Thank you for asking. My advice is to season the recipe to taste, so perhaps reduce the highlight or shadow by one and see if it works better for you.
This is excellent work! This is probably an off the mark question, but have you ever tried to replicate the look of these settings on a RAW file? How would you suggest applying the principals to editing RAW? Just curious as I tend to like to shoot RAW because my tastes can be fickle and I like to be able to change things up.
Thank you! I don’t shoot much RAW anymore, so I haven’t played around enough with software to figure it out. However, Exposure X5 has some great presets, such as Portra 400, so the wheel doesn’t necessarily have to be reinvented.
Thank you very much for sharing your precious recipes. It really changed my way of looking to the CC Simulation. I really like the Portra recipe for portrait as an alternative to pro-neg. Kindest Regards.
You are very welcome! Thank you for the feedback.
Would this work on a XF10?
No, unfortunately; however, look for some recipes in the coming weeks that will work on the XF10, so stay tuned!
You’re the best. Thank you
Hi , you think this will work in XF10? I like your chrome recipe but this one seems less contrasted
If I have to adjust the dynamic range to 400, the ISO have to change to 800? Is that correct?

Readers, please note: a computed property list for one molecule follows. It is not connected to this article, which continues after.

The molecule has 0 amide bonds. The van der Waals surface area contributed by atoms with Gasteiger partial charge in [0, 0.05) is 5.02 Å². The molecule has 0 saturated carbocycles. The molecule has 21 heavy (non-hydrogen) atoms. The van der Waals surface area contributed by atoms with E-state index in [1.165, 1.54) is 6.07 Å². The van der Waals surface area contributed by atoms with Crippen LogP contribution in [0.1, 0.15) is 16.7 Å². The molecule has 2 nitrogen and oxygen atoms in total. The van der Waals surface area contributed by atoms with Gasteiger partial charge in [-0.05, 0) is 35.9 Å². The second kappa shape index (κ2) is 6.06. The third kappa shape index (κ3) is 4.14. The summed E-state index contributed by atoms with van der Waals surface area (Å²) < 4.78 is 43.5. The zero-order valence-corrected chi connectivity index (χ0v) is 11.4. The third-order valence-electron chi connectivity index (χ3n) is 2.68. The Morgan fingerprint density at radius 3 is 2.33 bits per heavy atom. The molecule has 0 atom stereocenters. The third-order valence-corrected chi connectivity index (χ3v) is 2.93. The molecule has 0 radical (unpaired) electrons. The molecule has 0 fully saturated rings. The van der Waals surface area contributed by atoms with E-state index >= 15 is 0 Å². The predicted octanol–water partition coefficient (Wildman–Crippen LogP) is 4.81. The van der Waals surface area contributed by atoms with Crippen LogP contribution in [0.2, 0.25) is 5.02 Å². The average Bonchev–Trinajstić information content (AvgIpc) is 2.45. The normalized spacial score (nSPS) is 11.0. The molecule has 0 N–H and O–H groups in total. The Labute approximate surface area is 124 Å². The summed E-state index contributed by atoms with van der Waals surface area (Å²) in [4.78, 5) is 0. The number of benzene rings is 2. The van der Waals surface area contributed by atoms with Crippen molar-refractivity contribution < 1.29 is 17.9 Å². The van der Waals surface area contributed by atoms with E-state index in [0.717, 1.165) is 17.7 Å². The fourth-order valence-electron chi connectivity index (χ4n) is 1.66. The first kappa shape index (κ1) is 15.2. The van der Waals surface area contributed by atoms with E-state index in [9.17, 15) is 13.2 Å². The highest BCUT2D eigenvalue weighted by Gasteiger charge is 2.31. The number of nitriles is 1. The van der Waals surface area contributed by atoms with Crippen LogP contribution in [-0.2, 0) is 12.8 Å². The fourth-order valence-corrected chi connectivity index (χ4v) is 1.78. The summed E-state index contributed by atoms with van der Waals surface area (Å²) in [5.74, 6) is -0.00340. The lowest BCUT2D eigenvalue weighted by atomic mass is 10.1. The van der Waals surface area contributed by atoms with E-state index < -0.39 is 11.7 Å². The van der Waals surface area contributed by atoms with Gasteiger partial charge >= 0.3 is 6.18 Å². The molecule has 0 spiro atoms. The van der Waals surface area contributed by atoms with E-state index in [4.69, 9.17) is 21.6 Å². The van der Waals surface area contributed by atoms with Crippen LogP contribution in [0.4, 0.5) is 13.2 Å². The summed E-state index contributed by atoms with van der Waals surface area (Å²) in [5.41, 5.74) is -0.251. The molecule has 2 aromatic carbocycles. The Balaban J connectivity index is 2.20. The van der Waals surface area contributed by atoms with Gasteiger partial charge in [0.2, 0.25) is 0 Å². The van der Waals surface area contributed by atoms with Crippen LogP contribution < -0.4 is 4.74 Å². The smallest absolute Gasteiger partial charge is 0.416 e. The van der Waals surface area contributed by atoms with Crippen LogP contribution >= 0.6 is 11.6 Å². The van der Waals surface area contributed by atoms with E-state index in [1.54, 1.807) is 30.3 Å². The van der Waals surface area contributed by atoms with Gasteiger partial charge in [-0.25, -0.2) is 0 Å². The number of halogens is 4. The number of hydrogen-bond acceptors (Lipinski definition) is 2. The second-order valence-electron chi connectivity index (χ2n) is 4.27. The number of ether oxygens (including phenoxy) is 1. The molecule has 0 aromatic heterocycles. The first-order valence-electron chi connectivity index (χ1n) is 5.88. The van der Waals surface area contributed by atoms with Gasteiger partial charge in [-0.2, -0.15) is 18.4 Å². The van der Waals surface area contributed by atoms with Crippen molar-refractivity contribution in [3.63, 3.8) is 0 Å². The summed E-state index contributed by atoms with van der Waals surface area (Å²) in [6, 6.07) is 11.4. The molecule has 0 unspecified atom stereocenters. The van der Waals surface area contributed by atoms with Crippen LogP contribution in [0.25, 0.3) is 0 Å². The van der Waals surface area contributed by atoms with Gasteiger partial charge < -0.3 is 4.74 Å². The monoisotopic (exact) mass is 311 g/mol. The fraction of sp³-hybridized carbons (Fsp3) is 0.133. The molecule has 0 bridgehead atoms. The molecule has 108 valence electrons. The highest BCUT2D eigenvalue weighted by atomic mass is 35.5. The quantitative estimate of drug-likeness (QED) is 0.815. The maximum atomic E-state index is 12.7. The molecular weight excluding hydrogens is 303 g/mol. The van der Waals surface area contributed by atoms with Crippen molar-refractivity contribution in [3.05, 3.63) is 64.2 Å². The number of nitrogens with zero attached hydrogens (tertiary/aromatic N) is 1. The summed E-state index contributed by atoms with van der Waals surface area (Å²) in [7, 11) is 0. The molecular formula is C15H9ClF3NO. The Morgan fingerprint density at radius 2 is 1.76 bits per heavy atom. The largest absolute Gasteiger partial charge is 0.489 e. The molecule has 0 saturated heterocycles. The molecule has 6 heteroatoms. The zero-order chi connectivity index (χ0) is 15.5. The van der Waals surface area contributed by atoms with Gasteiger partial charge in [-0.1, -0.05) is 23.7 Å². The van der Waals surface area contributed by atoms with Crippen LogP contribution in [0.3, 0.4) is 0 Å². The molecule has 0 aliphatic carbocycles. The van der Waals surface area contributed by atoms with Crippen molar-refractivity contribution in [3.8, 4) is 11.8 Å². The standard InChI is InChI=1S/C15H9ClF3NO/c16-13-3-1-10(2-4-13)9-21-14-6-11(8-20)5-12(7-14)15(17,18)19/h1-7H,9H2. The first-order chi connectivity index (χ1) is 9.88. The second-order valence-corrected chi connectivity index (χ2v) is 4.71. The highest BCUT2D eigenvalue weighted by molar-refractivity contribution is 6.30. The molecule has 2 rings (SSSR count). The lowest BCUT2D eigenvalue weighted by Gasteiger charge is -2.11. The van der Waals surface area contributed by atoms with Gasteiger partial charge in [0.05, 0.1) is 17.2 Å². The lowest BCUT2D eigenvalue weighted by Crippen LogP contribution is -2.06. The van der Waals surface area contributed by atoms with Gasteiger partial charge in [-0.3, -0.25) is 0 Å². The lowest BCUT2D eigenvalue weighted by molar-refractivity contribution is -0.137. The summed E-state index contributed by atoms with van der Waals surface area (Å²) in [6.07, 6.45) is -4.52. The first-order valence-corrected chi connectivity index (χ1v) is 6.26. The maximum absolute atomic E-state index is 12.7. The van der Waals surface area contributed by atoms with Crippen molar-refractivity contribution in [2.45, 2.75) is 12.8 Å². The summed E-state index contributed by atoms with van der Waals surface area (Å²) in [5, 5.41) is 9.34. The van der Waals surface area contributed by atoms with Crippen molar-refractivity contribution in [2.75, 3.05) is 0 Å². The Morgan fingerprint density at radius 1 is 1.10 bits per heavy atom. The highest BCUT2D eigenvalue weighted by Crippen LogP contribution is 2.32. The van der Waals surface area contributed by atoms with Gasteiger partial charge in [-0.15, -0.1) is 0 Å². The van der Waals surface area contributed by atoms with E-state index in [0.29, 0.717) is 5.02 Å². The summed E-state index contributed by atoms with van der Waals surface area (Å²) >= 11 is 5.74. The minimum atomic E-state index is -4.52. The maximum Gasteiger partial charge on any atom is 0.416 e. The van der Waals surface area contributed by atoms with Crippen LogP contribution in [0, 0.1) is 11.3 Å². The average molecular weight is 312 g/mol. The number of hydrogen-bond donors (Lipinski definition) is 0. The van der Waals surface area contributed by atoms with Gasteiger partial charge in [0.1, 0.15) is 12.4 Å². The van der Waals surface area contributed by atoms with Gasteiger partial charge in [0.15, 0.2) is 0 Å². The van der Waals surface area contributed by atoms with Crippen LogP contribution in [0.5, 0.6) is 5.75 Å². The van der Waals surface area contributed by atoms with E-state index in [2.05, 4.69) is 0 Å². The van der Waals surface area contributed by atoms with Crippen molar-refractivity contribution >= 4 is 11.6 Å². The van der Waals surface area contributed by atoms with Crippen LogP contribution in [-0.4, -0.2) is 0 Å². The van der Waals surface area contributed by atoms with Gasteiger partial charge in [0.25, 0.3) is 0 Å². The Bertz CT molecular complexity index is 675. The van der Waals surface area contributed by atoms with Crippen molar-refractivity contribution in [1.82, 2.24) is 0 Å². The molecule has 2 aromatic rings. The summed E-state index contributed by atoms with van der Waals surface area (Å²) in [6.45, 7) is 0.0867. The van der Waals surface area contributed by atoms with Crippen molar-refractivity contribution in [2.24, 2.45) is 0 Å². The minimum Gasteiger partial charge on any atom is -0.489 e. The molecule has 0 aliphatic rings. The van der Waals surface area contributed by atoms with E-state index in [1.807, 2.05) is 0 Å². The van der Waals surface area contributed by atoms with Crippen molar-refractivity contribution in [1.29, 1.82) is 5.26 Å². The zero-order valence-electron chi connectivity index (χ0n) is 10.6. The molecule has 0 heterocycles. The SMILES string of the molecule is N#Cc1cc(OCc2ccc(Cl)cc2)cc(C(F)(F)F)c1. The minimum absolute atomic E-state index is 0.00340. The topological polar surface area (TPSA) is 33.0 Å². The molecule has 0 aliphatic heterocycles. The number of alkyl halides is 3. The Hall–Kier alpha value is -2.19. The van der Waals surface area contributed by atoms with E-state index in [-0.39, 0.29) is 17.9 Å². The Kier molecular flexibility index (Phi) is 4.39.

Portra 400 for Bayer please or something from Provia/Velvia/Astia recipe to make Portra 400. Thanks.
I appreciate the suggestion!
I’m a new fujifilm user. 😀 this is my very first camera and I’m loving it so far. I learn new things everyday. Now I found your site too, I look forward to learn more. I’m sorry if I cannot support you financially yet I’m jobless at the moment but planning to start photography business eventually. Once I can, I will! Thank you for the hardwork!
You are welcome! I’m sorry about your job situation, I hope that things improve soon. Take care!
I have a Fuji x100 orginal with Bayer wish I could use this on it.
Unfortunately it’s not compatible. The X100 is very limited. My X-M1 is similarly limited.
You can try this:
Because the X-Trans II sensor is warmer, you likely have to change the WB Shift. Maybe try +1 Red & -6 Blue. That might be too much, but give it a try. If it’s too warm, you can try 0 Red and/or -5 Blue.
Since “Custom” is not an Auto WB, do you have to take WB measurements for each scene?
You take one measurement, and if you got it “right” you’re set. The trick is getting it “right” because that’s not always easy. That’s why I never made another recipe with Custom WB: it’s not easy to replicate.
Been playing around with X100F for couple last months and by far this recipe is my favorite!
Awesome! So glad to hear it! 😀